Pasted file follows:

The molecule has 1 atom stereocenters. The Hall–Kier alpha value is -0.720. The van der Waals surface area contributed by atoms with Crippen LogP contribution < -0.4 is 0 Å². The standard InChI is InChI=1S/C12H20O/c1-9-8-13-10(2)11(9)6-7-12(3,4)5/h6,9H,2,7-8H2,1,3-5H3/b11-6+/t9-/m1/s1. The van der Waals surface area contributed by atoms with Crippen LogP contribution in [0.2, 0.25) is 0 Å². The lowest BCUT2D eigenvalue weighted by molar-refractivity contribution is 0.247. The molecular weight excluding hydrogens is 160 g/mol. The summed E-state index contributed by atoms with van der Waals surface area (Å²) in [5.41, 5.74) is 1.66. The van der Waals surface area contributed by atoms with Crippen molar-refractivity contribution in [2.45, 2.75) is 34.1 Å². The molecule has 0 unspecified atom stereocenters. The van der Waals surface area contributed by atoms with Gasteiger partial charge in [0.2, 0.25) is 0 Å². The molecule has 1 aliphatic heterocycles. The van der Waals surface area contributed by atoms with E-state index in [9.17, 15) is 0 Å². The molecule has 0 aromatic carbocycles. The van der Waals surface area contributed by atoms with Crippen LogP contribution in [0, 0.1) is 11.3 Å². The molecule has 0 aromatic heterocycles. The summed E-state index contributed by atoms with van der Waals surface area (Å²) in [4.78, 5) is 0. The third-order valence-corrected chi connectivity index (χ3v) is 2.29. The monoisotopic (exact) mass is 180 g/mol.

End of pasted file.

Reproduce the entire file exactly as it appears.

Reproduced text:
The molecule has 1 atom stereocenters. The Hall–Kier alpha value is -0.720. The van der Waals surface area contributed by atoms with Crippen LogP contribution < -0.4 is 0 Å². The standard InChI is InChI=1S/C12H20O/c1-9-8-13-10(2)11(9)6-7-12(3,4)5/h6,9H,2,7-8H2,1,3-5H3/b11-6+/t9-/m1/s1. The van der Waals surface area contributed by atoms with Crippen LogP contribution in [0.2, 0.25) is 0 Å². The lowest BCUT2D eigenvalue weighted by molar-refractivity contribution is 0.247. The molecular weight excluding hydrogens is 160 g/mol. The summed E-state index contributed by atoms with van der Waals surface area (Å²) in [5.41, 5.74) is 1.66. The van der Waals surface area contributed by atoms with Crippen molar-refractivity contribution in [2.45, 2.75) is 34.1 Å². The molecule has 0 unspecified atom stereocenters. The van der Waals surface area contributed by atoms with Gasteiger partial charge in [0.2, 0.25) is 0 Å². The molecule has 1 aliphatic heterocycles. The van der Waals surface area contributed by atoms with E-state index in [9.17, 15) is 0 Å². The molecule has 0 aromatic carbocycles. The van der Waals surface area contributed by atoms with Crippen LogP contribution in [0, 0.1) is 11.3 Å². The molecule has 0 aromatic heterocycles. The summed E-state index contributed by atoms with van der Waals surface area (Å²) in [4.78, 5) is 0. The third-order valence-corrected chi connectivity index (χ3v) is 2.29. The monoisotopic (exact) mass is 180 g/mol.